Until its acquisition in 2020 by Abbvie, Allergan was a leading pharmaceutical company, best-known for its cosmetic enhancement drug Botox (sales of $3.6bn in 2018) and Juvederm "medical aesthetics" products ($1.2bn). Other key drugs include eye care treatments Restasis ($1.3bn), Lumigan/Ganfort ($684m) and Alphagan ($551m), Linzess/Constella for IBS ($785m) and beta-blocker Bystolic ($586m). Allergan agreed at the end of 2015 to be acquired by Pfizer for a whopping $160bn, but that deal was eventually abandoned after US lawmakers introduced new rules to limit the benefits of "tax inversion" deals of the sort planned by Pfizer. As a result, Allergan continued as an independent company. In 2019, rival Abbvie announced plans to acquire the business for $63bn in cash and stock. The Allergan name was retained for the merged company's Allergan Aesthetics division. Allergan had itself been cosmetically enhanced by an extraordinary series of corporate manouevres, the most significant of which was the purchase in 2015 of the original Allergan entity by what was then fast-expanding generics developer Actavis $77bn including debt. Actavis adopted the Allergan name, becoming one of the world's top ten drug companies, with proforma sales that year of around $23bn. The merged group decided to focus on specialty drugs, and agreed to sell off its entire original generics business to rival Teva. After months of negotiation with regulators, that deal finally completed at the end of 2016, more than a year after it was announced. Allergan has also boosted its portfolio in recent years with multiple additional acquisitions including treatments for double chins, liver disease, dermatology ailments and inflammatory gastrointestinal diseases. In early 2017, it agreed to acquire cosmetic enhancement specialist Zeltiq, which makes machines to freeze and remove fat cells, for almost $2.5bn. The sale of the generics business generated a massive $15bn profit in 2016, but also significantly reduced revenues. Topline for 2018 was $15.8bn, and the company reported a net loss of $5.1bn as a result of impairment charges. Despite all its corporate manoeuvrings, Allergan's share price has continued to fall, having more than halved since a mid-2015 peak. The company began life as US generics manufacturer Watson Pharmaceuticals before embarking on a series of ever larger acquisitions, including Warner Chilcott in Ireland (where the combined group is now located for tax purposes) and Forest Laboratories of the US, where its main administrative centre remains. Paul Bisaro was principal architect of the group's extraordinary expansion after 2010 and remains a director. Brent Saunders, former head of Forest, is now chairman & CEO.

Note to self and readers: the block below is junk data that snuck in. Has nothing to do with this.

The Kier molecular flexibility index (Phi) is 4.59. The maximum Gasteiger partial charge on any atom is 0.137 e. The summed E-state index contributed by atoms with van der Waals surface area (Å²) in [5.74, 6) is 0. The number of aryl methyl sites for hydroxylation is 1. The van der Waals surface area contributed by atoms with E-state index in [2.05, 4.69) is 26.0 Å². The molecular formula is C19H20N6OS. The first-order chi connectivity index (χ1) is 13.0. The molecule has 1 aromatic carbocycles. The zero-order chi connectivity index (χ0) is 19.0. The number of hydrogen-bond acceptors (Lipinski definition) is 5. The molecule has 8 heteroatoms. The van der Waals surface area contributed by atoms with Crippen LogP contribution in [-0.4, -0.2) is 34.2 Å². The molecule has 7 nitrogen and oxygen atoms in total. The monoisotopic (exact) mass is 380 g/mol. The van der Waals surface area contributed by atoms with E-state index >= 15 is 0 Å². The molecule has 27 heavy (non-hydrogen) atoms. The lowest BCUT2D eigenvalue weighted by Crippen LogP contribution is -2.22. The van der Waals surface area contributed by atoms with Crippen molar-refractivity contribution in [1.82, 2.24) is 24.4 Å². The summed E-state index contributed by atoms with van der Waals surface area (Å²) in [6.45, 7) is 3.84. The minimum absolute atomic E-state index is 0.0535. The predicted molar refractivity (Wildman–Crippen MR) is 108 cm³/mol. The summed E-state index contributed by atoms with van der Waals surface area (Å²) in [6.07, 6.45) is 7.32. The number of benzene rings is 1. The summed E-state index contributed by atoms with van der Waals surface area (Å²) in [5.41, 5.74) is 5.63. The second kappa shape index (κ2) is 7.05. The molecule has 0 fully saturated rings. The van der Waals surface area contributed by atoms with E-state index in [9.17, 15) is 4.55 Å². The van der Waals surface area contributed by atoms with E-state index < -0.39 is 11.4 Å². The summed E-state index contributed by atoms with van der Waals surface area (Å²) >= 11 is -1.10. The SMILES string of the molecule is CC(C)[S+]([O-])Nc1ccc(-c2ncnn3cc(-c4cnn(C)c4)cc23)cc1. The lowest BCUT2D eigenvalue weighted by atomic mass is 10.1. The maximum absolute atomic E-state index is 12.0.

Capsule checked 25th June 2019
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Adbrands Daily Update 28th Jan 2020: Nestlé is dipping a toe back into prescription medicines for the first time since offloading skin health division Galderma. It has agreed to acquire two gastro drugs, Zenpep and Viokace, from Allergan. These medications are pancreatic enzyme replacement therapies for people who have trouble digesting fat, protein, and carbohydrates. They will join Nestlé's medical nutrition division alongside Boost, Resource and other products. For Allergan, the sale is a key step in resolving regulatory objections to its takeover by Abbvie, which already has a top-selling enzyme insufficiency drug in Creon. It is also selling back to AstraZeneca a treatment for inflammatory bowel disease that conflicts with Abbvie's Skyrizi. No terms were disclosed for either sale.
Adbrands Daily Update 25th Jun 2019: Abbvie announced its biggest acquisition to-date with a proposal to acquire hard-pressed rival Allergan for around $63bn, a 45% premium to the target company's undisturbed stock price (though well below the $100bn it was worth four years ago). Combined sales for the merged group would be $48bn. The deal would give Abbvie a dominant presence in the cosmetic enhancement and opthalmology markets.
Adbrands Weekly Update 9th Aug 2018: Allergan continues to prune its portfolio, selling off a collection of dermatology drugs to Spanish company Almirall for up to $650m, a little over 4.5 times their annual sales. The most important product in the portfolio is new launch Seysara, an antibiotic treatment for dermatology, currently awaiting FDA approval. Further sales are expected from Allergan, which is struggling to shore up its deflated stock valuation.